Velour, Status, and Organized Crime

Today I invite you to set aside thoughts of the major stock indexes, the job market, the health of the broader economy. Instead consider symbols of status and their inherent mysteries.

The backdrop is the arraignment of some 45 men who are accused by federal law enforcement of various illegal activities, mostly on behalf of the famous Genovese crime family. The New York Times this morning describes the scene at Federal District Court in Brooklyn, “packed” with FBI agents. “The agents,” Alan Feuer writes, “drew cool stares from the elderly men in velour track suits who sat outside the arraignment court. …”

The deeper meaning of track suits, particularly as it pertains to, for example, Run-D.M.C. or the 1980s, has been thoroughly worried about elsewhere. It doesn’t interest me. What interests me is that every cultural tribe has its symbols of status, the trappings of conspicuous consumption and leisure meant to signify success of one sort or another. A Manolo Blahnik shoe collection. A Frederic Fekkai haircut. An Armani suit. The Feds borrow from the lexicon of status possessions by describing the Genoveses as the “Rolls Royce of organized crime.”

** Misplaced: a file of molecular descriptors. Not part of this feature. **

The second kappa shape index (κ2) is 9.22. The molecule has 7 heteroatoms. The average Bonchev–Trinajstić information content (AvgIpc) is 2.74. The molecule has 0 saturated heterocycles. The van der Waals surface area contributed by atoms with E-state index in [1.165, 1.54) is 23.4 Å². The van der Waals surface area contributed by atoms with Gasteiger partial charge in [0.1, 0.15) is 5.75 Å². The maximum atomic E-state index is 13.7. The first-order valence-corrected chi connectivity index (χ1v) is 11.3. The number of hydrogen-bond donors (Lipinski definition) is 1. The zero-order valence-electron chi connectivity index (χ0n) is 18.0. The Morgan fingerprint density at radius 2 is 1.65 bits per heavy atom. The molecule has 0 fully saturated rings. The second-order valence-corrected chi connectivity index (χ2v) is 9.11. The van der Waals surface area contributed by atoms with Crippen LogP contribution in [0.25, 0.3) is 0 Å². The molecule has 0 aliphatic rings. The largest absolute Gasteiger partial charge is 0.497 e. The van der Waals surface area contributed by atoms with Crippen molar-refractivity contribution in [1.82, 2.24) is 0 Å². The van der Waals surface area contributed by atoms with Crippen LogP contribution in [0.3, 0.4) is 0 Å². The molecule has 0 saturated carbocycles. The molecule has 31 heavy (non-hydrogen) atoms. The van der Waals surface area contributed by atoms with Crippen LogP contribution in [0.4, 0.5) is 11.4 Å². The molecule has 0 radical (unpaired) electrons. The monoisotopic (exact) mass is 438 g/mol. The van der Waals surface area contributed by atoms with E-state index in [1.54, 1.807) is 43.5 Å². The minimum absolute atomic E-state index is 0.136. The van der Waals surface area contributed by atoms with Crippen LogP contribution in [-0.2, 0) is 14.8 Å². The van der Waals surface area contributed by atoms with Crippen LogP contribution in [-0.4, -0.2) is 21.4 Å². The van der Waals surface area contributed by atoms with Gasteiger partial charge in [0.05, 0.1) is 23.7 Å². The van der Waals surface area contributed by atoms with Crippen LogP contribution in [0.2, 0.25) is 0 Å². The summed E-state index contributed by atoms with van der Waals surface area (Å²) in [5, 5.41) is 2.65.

But velour track suits? I, of course, have no way of knowing whether these men are actual made members of a Mafia family. And like anyone else with a passing interest in La Cosa Nostra, it’s the endless mysteries of that world that capture my attention as much as anything else. (Although my interest is not so great that I’m willing to pay whatever it costs to get HBO and watch The Sopranos.) Of all those mysteries, the idea that what may wait at the end of the long and perilous life of crime is the opportunity to go about your daily business in a track suit made of velour—this to me is the most perplexing.